J. C. Redpath in Kansas ca.1856 (KSHS 2008), in 1870 (Pond 1900), a portrait (Horner 1926), and the cover of a new book (McKivigan 2008).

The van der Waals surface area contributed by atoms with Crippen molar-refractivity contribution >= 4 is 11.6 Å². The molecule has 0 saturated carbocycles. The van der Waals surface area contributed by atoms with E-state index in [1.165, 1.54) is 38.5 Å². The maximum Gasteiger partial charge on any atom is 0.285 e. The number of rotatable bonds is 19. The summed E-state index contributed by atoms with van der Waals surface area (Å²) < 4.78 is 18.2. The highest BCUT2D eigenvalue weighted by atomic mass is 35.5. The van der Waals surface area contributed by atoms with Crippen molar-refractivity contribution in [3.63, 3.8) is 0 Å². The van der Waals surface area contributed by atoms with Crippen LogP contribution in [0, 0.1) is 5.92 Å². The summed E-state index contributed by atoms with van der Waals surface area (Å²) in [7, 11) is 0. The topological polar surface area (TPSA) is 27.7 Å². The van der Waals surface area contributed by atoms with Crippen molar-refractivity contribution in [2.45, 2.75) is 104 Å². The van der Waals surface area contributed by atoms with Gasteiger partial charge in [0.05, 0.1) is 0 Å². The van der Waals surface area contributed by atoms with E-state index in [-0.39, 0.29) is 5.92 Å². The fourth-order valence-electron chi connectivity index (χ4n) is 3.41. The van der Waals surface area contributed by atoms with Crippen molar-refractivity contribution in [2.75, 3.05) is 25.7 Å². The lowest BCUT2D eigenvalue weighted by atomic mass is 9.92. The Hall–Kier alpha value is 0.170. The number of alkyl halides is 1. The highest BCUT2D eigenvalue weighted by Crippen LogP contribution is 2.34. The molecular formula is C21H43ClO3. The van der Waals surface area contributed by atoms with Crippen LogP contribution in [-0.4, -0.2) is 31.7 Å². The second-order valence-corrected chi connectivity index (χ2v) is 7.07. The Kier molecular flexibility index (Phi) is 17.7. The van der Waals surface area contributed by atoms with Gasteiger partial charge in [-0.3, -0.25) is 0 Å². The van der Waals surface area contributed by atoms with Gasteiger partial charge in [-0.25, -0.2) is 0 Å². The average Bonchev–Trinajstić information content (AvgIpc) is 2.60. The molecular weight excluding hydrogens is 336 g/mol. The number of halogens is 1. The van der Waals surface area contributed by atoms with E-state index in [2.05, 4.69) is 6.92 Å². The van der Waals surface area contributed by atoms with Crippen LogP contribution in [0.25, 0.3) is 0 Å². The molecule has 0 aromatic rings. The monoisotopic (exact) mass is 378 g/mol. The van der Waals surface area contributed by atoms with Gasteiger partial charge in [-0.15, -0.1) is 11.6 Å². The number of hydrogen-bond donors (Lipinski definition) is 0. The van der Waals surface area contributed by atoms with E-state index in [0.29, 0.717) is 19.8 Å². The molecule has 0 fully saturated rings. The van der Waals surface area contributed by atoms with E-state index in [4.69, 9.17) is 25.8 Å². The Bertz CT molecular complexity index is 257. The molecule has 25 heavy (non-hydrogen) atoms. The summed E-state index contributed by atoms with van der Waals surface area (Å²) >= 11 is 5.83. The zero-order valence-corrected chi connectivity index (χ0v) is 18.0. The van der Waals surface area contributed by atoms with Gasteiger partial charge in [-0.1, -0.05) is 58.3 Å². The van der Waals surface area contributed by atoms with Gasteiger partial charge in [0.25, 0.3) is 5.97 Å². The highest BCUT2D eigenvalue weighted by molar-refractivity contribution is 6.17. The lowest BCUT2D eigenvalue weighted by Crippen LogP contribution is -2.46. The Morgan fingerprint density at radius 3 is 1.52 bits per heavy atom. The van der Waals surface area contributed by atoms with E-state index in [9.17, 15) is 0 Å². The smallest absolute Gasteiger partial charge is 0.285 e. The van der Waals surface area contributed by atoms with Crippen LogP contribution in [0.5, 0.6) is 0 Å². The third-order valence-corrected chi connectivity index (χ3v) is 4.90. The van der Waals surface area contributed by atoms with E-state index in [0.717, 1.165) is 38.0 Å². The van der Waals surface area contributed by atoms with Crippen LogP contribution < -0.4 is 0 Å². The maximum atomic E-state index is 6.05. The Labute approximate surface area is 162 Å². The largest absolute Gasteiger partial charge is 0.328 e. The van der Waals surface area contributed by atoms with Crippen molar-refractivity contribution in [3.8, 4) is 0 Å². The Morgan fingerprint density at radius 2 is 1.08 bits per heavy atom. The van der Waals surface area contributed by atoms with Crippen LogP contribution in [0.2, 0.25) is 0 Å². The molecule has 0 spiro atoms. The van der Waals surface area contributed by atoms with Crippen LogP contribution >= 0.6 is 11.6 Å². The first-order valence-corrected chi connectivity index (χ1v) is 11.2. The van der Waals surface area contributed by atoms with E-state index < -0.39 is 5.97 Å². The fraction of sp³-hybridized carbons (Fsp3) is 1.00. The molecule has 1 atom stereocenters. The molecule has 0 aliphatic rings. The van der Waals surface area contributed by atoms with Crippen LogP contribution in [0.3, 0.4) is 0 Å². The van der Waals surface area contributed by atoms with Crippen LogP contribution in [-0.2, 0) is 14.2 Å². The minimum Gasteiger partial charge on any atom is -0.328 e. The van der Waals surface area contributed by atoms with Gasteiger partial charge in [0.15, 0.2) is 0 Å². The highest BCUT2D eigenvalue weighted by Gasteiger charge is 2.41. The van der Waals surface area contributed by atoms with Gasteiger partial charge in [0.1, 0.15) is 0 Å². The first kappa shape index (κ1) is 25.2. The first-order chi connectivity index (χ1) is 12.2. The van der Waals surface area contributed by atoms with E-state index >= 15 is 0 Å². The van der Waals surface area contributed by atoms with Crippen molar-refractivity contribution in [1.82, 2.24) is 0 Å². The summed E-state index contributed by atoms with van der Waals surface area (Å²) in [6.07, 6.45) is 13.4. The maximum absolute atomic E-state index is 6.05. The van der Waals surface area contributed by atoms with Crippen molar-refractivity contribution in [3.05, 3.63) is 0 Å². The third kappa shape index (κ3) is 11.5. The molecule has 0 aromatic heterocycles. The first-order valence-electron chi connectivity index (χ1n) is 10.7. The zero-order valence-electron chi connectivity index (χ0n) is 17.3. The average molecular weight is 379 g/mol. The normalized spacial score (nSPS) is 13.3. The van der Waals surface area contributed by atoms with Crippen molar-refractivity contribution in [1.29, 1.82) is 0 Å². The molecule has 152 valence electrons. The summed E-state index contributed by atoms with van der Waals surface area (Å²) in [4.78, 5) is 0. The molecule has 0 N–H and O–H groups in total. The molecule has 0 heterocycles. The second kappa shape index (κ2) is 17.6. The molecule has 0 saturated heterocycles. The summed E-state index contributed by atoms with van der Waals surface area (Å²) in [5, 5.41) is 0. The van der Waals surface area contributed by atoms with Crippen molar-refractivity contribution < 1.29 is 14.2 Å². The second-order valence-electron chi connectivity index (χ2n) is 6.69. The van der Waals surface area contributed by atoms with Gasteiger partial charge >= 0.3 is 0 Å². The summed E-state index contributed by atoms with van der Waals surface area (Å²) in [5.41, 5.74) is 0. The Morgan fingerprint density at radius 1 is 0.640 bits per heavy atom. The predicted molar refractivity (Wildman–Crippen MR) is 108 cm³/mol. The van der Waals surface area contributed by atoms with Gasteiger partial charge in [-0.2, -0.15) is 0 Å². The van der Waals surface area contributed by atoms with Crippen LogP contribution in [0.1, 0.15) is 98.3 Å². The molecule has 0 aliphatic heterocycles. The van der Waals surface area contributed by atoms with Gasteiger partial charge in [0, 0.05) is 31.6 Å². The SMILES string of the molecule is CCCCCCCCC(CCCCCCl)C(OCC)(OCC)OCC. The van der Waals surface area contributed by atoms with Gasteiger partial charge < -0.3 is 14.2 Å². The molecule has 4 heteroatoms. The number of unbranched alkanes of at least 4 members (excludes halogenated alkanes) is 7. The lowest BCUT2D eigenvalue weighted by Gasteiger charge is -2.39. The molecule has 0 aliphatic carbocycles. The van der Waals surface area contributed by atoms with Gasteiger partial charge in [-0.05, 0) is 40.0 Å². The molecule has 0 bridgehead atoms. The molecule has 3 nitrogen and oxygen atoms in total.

It pains me to apply the skinny to Redpath’s life, but I can’t bring myself to leave him out of this discussion and I shouldn’t devote more time and space than with a brief overview.  Redpath’s family emigrated from England in 1849 to rural Michigan, James had aspirations to be a printer, soon moved to Detroit where his feature writing work was noticed by Horace Greeley (the “go west” fellow), who offered the young James Redpath a newspaper job in New York City, which he accepted.  Inspired by the abolitionism cause, Redpath journeyed to Kansas, sent dispatches regularly back to Greeley’s newspaper, and one day stumbled into a ditch with John Brown, at the time a wanted man, though a few years shy of the Harpers Ferry raid which would eventually result in the execution of Brown.  Redpath wrote several books on Brown, the anti-slavery movement, extolled the right of Haitian independence in 1860, covered the American Civil War with a combination of sympathy and cynicism, then settled in the Virginias and served for a time as a superintendent of schools which allowed the attendance of African-Americans, then ...moved to Boston and commercialized the scholarly Lyceum movement, becoming an entertainment and booking agent, with Frederick Douglass as his first client in 1868.  Redpath’s subsequent clients and associates included Longfellow, Whitman, Twain, Susan B. Anthony, P. T. Barnum, politicians, scientists, reformers, etc.  It uncomfortably and literally takes my breath away when I consider the role that this guy played in our history.  He was the first American entertainment ‘agent’.  Our greatest American heroes wrote to him asking of the whereabouts of their lecture checks. Then, as now, the answer was usually “...in the mail.”  He opened branches of his lecture booking agency in every sizable city throughout America.  Though he dealt with so-called celebrities, he himself became classified as such.  A New York Times front page article about a two week disappearance and the possibility of suicide was over-the-top sensationalism as he was probably off in Ireland seeking funds for Irish famine relief.  And, irony trumps the best, he was run over by a horse-drawn trolley in New York City, a victim of ...our modern times, which again made the front page of the New York Times.  Yet, his name lived on and became a trademark of quality.  Though, as these things go, ‘quality’ soon drifted from scholarly lectures to popular entertainment.  One such example was ...a very successful trained animal act.  [Note: PDF versions of newpaper articles are online about Redpath's Lyceum, his supposed suicide, and his unfortunate death.]